The following dialogue was first published in 2010 on Freize.com and subsequently reposted on conceptualmilitancy.com, a wordpress blog which was opened to coincide with the publication of Mike Watson's Towards a Conceptual Militancy (Zero Books, May 2016). Following a (targeted or untargeted) hacking incident which bought down thousands of wordpress blogs the dialogue is being republished here on the Zero Books blog. This coincides with Mike's signing of a contract for his second publication with Zero, entitled This is So Contemporary: 21st Century A e s t h e t i c s (projected for a 2018 release).
MIKE WATSON: Your 2009 book, Capitalist Realism, as well as lamenting the state of a world in which capitalism has become apparently the only societal option, upbraided the left for its lack of viable strategies. A lot has happened since then and – for a moment late in 2010 – it genuinely seemed as if the traditional left was resurgent, a point that at the time I felt to be worrying. It appeared unlikely that any viable challenge to capital would come from that quarter – not least as it would be unlikely to gain public backing. Therefore such an engagement was only ever likely to squander an opportunity for social transformation. For the capitalist class this arguably presented a useful diversion of counter-capitalist resources. A year on from widespread protests in Italy and the UK, and despite recent unrest on the streets of London – and the Wall Street and St Paul’s Cathedral protests – the machinations of power seem unmoved in their support of the rich, whilst ignoring the needs of the poor. At this point, what viable and positive alternatives are you seeing emerging, if any? And with David Cameron’s ‘Big Society’ presenting a kind of rightist Anarchism (or ‘libertarianism’) would a suitable response be some kind of anti-statist option from the left?
MARK FISHER: I don’t see the issue as one of developing a leftist anti-statism, just as I don’t think the goal should be taking over the State in the way that the old left wanted to. Part of the problem is that there has been a tendency amongst certain areas of the ‘radical’ left to concede the state – along with mainstream media – to the right . The consequences of that are now horribly apparent. The bank crises have triggered a major crisis of legitimation for capital, but there is simply no-one in mainstream politics capable of taking any advantage of it. Parliamentary politics is given over to capitalist realism, but, at the moment, no other area of the left has sufficient power or influence to propose a serious alternative. The issue isn’t control of the State per se; it is the forces outside the State that are brought to bear on it that are crucial. With the decline of trade unions, the State is now subject only to the influence of capital and its agents. The ideologues of Cameron’s ‘Big Society’ are correct when they argue that it is the terrain between private space and the state which is important – we need to occupy this terrain. Unions, if transformed, could still occupy it; but more than likely we will need to invent new kinds of organizations and institutions. This will require imagination, but then so did the invention of the trade unions and the labour movement in the first place. But we have to recognize that the old base of the left – industrial workers – have largely disappeared in the global North. The focus now needs to be on organizing precarious workers.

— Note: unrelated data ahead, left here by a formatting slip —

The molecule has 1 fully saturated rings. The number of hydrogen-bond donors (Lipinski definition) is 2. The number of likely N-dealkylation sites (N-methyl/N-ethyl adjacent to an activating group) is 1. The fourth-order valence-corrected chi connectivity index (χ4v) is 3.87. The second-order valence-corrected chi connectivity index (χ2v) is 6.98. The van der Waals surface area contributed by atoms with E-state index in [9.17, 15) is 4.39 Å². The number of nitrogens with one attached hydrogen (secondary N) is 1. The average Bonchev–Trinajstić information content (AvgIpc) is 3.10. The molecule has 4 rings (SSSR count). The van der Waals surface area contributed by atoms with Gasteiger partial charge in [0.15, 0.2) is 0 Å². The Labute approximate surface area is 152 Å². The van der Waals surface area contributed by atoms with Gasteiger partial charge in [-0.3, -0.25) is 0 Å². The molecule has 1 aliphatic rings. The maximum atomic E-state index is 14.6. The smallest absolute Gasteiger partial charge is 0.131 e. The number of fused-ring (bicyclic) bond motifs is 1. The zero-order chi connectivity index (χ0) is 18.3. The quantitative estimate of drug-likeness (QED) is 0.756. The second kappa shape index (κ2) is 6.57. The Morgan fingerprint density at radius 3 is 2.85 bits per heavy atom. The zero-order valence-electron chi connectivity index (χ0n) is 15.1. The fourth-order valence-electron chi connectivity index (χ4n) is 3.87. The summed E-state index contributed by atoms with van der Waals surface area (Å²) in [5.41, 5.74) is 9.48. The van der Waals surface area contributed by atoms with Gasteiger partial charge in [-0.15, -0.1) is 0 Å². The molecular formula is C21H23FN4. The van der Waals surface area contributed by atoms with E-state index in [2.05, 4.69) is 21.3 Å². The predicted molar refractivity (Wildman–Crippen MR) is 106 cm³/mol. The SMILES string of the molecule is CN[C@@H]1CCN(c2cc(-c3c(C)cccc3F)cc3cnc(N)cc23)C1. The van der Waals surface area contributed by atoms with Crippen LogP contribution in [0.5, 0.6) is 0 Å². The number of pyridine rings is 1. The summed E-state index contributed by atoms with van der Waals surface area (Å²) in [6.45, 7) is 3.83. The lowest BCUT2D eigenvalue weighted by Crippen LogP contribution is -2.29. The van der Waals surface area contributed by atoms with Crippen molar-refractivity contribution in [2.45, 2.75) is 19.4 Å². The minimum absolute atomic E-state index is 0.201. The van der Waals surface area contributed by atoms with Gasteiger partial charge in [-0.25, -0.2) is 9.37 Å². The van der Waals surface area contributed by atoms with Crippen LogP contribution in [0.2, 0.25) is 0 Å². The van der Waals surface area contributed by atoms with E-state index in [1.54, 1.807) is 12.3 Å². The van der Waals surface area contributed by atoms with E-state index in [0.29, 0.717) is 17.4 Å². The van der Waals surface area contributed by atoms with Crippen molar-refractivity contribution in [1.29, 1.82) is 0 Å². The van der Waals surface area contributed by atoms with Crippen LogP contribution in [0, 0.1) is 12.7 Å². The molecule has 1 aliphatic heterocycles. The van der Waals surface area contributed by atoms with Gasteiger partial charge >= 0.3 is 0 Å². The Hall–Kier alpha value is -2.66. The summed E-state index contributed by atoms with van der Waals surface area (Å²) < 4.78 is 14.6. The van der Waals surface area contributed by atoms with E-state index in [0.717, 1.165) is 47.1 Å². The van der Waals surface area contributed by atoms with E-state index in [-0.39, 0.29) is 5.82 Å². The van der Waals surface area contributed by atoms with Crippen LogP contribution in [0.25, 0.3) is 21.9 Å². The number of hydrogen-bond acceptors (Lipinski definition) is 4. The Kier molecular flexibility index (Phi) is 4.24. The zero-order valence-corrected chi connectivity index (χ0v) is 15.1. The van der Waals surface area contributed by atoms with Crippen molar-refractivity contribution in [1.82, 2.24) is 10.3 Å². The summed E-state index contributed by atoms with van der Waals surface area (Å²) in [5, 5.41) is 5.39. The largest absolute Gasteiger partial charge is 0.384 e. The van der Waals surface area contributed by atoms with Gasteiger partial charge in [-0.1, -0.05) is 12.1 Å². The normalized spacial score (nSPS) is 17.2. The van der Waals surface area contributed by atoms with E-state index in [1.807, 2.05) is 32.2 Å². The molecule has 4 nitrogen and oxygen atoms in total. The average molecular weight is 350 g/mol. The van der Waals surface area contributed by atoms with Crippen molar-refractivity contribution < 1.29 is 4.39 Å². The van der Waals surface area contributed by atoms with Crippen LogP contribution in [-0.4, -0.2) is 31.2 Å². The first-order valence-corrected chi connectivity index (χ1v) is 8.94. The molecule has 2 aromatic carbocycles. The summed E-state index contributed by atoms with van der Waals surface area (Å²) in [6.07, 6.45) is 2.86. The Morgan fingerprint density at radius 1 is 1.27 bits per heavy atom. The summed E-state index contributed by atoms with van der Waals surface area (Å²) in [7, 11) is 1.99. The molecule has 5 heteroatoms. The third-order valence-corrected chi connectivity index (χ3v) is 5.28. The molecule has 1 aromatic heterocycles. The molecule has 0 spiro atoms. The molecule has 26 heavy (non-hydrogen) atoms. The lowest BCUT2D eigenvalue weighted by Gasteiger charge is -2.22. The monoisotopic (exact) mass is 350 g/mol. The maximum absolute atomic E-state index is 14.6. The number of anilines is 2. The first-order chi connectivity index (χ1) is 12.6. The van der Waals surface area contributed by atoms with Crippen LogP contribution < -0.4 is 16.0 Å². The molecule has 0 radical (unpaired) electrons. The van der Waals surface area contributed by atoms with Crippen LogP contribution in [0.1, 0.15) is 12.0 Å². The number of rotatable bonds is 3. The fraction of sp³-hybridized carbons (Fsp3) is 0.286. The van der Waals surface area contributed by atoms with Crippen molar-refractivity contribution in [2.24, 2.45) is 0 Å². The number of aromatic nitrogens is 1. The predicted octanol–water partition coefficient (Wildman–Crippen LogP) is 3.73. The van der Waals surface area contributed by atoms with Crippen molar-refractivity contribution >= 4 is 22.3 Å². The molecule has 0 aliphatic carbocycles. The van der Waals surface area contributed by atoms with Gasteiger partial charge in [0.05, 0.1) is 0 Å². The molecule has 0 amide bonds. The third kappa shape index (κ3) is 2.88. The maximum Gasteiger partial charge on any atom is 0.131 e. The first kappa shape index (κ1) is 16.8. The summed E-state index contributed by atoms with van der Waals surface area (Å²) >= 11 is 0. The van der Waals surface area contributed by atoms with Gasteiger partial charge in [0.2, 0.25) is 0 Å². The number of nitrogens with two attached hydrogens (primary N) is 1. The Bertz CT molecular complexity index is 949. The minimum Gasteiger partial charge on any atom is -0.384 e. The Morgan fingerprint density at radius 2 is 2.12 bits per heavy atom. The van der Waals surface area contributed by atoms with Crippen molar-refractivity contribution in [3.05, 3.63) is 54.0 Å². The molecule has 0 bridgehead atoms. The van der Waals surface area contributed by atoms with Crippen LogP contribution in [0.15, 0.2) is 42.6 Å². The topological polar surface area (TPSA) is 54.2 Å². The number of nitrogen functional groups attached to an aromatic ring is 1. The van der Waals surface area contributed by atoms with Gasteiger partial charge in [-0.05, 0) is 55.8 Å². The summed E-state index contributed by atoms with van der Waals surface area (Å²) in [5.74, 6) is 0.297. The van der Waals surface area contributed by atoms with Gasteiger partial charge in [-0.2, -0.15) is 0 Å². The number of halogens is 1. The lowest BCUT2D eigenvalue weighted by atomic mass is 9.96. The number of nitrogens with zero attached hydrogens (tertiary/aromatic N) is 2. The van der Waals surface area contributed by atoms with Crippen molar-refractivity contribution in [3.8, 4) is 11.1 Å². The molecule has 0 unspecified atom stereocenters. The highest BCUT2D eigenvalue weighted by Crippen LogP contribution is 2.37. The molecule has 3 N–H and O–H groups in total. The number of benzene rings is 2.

The right has successfully associated the left with what it has characterized as a superseded ‘top-down’, ‘authoritarian’ and ‘bureaucratic’ mode of politics. It has commandeered critiques and concepts that originally came from the left – hence David Cameron’s right-wing autonomism. But this shouldn’t tempt us to return to the strategies of the old left – there is no way back to them, and they failed, for good reasons, the first time around. What we need is a left that has responded to the anti-authoritarian critiques made since the ’60s. We have to resist the idea that these critiques had to lead to something like New Labour.
I didn’t see the ‘traditional left’ rallying at the end of 2010. The student protests in the UK involved whole groups of people who had not been active in politics before. In 2011, we’ve seen another incredible series of events in the UK – the whole ruling class coming under pressure with the phone hacking scandal (which has by no means finished yet) and then the riots (which, again, are not the last displays of anger and disaffection which we will see). I believe that we are seeing a major shift in the ideological atmosphere, but we can’t quite grasp yet what form the new left will take. But that doesn’t mean that nothing is happening.
MW: Well, we agree at least on the need for things to change in a way that we cannot yet fully grasp. Of course, one runs up against the problem of precisely what can be done when capitalism is so far ingrained, and here it is easy – but not excusable – to seek refuge in the past. For if we now live – as is often suggested – in a world that is completely capitalist then it must be supposed that everything opposed to capitalism is part of that capitalist whole. Though it would perhaps be more accurate to say we live in a social whole in which injustice and domination are ingrained. And I think it is important tactically to admit of this inherent total lack of freedom. To believe that we are free when we are completely unfree (naivety) would jeopardize any chance of finding freedom, yet to think we are completely unfree when we are in fact free (paranoia) would render us unfree in any case. Finally, to think we are completely unfree when we are indeed completely unfree (resignation) would impede permanently any chance of achieving freedom. We are left only with the option of assuming that we are completely unfree and then feigning freedom in response, as a means of enabling a fightback against that same unfreedom, should the conditions ever arise.
This feigning of freedom I consider to be an artistic statement in that only art can deliberately feign something and maintain its credibility. In this way I feel that art and its institutions should be used to mimic social and political institutions in order to leverage some space in which to think a viable alternative to capitalism. Something akin to the perfect crossover of art into political discourse as seen in Oliver Ressler’s What is Democracy (2009), in which activists at locations across the world talk about social participation, with the final product being a documentary presented as art. The question posed ultimately by this work is how to make a similar concrete political intervention.